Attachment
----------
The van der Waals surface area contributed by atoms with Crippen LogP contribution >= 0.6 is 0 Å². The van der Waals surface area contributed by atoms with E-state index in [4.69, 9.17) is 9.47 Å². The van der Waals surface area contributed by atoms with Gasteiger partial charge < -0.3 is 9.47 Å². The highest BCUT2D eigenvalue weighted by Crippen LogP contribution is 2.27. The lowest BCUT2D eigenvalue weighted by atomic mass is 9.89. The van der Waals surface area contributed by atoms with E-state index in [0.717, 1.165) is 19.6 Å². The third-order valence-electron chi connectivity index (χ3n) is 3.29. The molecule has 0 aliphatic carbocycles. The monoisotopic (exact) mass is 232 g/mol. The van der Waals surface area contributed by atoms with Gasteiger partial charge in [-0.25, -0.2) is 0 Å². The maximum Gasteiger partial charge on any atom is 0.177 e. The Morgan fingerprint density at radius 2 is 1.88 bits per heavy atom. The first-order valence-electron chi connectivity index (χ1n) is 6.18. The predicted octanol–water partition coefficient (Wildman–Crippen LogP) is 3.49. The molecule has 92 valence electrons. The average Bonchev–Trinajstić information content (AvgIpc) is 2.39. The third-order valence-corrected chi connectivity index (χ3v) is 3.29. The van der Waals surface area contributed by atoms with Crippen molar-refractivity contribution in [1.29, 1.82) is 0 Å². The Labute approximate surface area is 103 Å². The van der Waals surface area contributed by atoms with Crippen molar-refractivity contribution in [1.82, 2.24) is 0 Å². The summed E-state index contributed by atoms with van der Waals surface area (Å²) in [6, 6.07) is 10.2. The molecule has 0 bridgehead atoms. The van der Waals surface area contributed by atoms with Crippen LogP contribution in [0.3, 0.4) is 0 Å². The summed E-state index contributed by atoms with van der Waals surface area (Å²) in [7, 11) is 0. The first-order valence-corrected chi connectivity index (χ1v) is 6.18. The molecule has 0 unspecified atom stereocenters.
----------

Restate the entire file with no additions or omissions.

The van der Waals surface area contributed by atoms with Crippen LogP contribution >= 0.6 is 0 Å². The van der Waals surface area contributed by atoms with E-state index in [4.69, 9.17) is 9.47 Å². The van der Waals surface area contributed by atoms with Gasteiger partial charge < -0.3 is 9.47 Å². The highest BCUT2D eigenvalue weighted by Crippen LogP contribution is 2.27. The lowest BCUT2D eigenvalue weighted by atomic mass is 9.89. The van der Waals surface area contributed by atoms with E-state index in [0.717, 1.165) is 19.6 Å². The third-order valence-electron chi connectivity index (χ3n) is 3.29. The molecule has 0 aliphatic carbocycles. The monoisotopic (exact) mass is 232 g/mol. The van der Waals surface area contributed by atoms with Gasteiger partial charge in [-0.25, -0.2) is 0 Å². The maximum Gasteiger partial charge on any atom is 0.177 e. The Morgan fingerprint density at radius 2 is 1.88 bits per heavy atom. The first-order valence-electron chi connectivity index (χ1n) is 6.18. The predicted octanol–water partition coefficient (Wildman–Crippen LogP) is 3.49. The molecule has 92 valence electrons. The average Bonchev–Trinajstić information content (AvgIpc) is 2.39. The third-order valence-corrected chi connectivity index (χ3v) is 3.29. The van der Waals surface area contributed by atoms with Crippen molar-refractivity contribution in [1.29, 1.82) is 0 Å². The Labute approximate surface area is 103 Å². The van der Waals surface area contributed by atoms with Crippen molar-refractivity contribution in [1.82, 2.24) is 0 Å². The summed E-state index contributed by atoms with van der Waals surface area (Å²) in [6, 6.07) is 10.2. The molecule has 0 bridgehead atoms. The van der Waals surface area contributed by atoms with Crippen LogP contribution in [0.3, 0.4) is 0 Å². The summed E-state index contributed by atoms with van der Waals surface area (Å²) in [7, 11) is 0. The first-order valence-corrected chi connectivity index (χ1v) is 6.18. The molecule has 0 unspecified atom stereocenters.